Eggplants are sensitive to both heat and cold and should ideally be stored at around 50 degrees Fahrenheit. Do not cut eggplant before you store it as it degrades quickly once its skin has been punctured or its inner flesh exposed.

If you purchase eggplant that is wrapped in plastic film, remove it as soon as possible since it will inhibit the eggplant from breathing and degrade its freshness.

How to Cook

The entire eggplant can be eaten.  However, the skin sometimes has a bitter taste, so many people prefer to peel the skin off.  Clean the eggplant by running under cold running water and wiping dry with a tea towel. Trim the stem off from the eggplant.

Eggplants absorb liquids very easily. To reduce the amount of moisture an eggplant will absorb during cooking, a common preparation method includes “salting” or “purging” the eggplant. To salt the eggplant, slice into pieces, wash under cold water, lay the pieces on a rack or paper towels, and then rub the vegetable with salt. Let the salt set for ½ hour to an hour. Then, wipe the salt from the slices with a paper towel. (Do not rinse off with water because that will cause the eggplant to absorb moisture back into it.)  After wiping the salt off, firmly squeeze the slices between the palms of your hands to get the excess moisture out of them, then pat dry with a paper towel.  Slices are ready to cook.

Eggplants are delicious hot or cold and can be enjoyed marinated, stuffed, roasted, grilled, fried, in a casserole, in stews, or on brochettes.

When cutting an eggplant, use a stainless steel knife as carbon steel will react with its phytonutrients and cause it to turn black. Wash the eggplant first and then cut off the ends.

Most eggplants can be eaten either with or without their skin. However, the larger ones and those that are white in color generally have tough skins that may not be palatable. To remove skin, you can peel it before cutting or if you are baking it, you can scoop out the flesh once it is cooked.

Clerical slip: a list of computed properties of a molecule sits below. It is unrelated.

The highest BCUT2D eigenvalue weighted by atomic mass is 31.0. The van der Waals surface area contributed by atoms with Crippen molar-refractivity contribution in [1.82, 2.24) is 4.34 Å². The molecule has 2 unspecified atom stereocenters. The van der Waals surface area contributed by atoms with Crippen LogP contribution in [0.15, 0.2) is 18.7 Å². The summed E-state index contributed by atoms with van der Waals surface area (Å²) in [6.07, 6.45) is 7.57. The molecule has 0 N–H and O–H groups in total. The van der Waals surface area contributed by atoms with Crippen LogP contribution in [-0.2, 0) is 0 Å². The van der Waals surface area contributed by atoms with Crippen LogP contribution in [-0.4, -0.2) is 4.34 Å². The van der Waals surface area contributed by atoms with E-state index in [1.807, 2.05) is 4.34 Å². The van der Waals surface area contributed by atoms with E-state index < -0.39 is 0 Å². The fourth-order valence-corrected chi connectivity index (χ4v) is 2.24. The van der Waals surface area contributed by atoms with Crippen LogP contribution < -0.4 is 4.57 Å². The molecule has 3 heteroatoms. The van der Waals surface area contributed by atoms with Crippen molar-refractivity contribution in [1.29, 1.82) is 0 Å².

Eggplant can be baked, roasted in the oven, or steamed. If baking it whole, pierce the eggplant several times with a fork to make small holes for the steam to escape. Bake at 350 degrees Fahrenheit for 15 to 25 minutes, depending upon size. You can test for its readiness by gently inserting a knife or fork to see if it passes through easily.

For homemade babaganoush, purée roasted eggplant, garlic, tahini, lemon juice and olive oil.
Use it as a dip for vegetables or as a sandwich filling.
Mix cubed baked eggplant with grilled peppers, lentils, onions and garlic and top with balsamic vinaigrette.
Add eggplant to your next Indian curry stir-fry.

Sweet and Sour Eggplant with Garlic Chips

Sue Li, New York Times/ Photo Credit, Andrew Purcell/ Food Stylist, Barrett Washburne

2-4 Servings

Ingredients

  • 4 cloves garlic, very thinly sliced
  • ¼ cup olive oil or other neutral oil
  • Kosher salt
  • 3 medium Japanese eggplants (about 1 pound total), quartered lengthwise then cut into 2-inch pieces
  • 3 tablespoons tamari sauce
  • 2 tablespoons light brown sugar
  • 1 tablespoon rice wine vinegar
  • ½ to 1 teaspoon red-pepper flakes
  • ½ cup fresh cilantro, roughly chopped
  • ¼ cup fresh basil leaves, roughly chopped

Instructions

  1. Set a small sieve over a heatproof bowl. Combine garlic and oil in a medium skillet. The key here is to combine the garlic and oil in an unheated pan for even cooking. Heat over medium-low. Cook garlic until light golden brown and crisp and the bubbles have subsided, 3 to 4 minutes, then quickly strain the garlic chips into the sieve set over the bowl. As the oil heats up, the garlic will sizzle rapidly as the moisture cooks off. When it slows down, the garlic slices should be crisp. Be sure to remove the chips just as they begin to turn golden, as they will continue to cook after being removed from the oil. Transfer the garlic chips to a paper towel-lined plate, season with kosher salt and set aside. Transfer the garlic oil back to the skillet.
  2. Heat the garlic oil over medium-high. Add the eggplant in batches, adding more as they shrink in size and space permits, and cook, stirring occasionally, until cut sides of eggplant are golden-brown and skins are slightly wrinkled, 6 to 8 minutes.
  3. Add the tamari sauce, sugar, vinegar and red-pepper flakes and reduce the heat to medium-low. Simmer, tossing the eggplant to coat, until sauce thickens, 1 to 2 minutes. Serve topped with fresh herbs and garlic chips.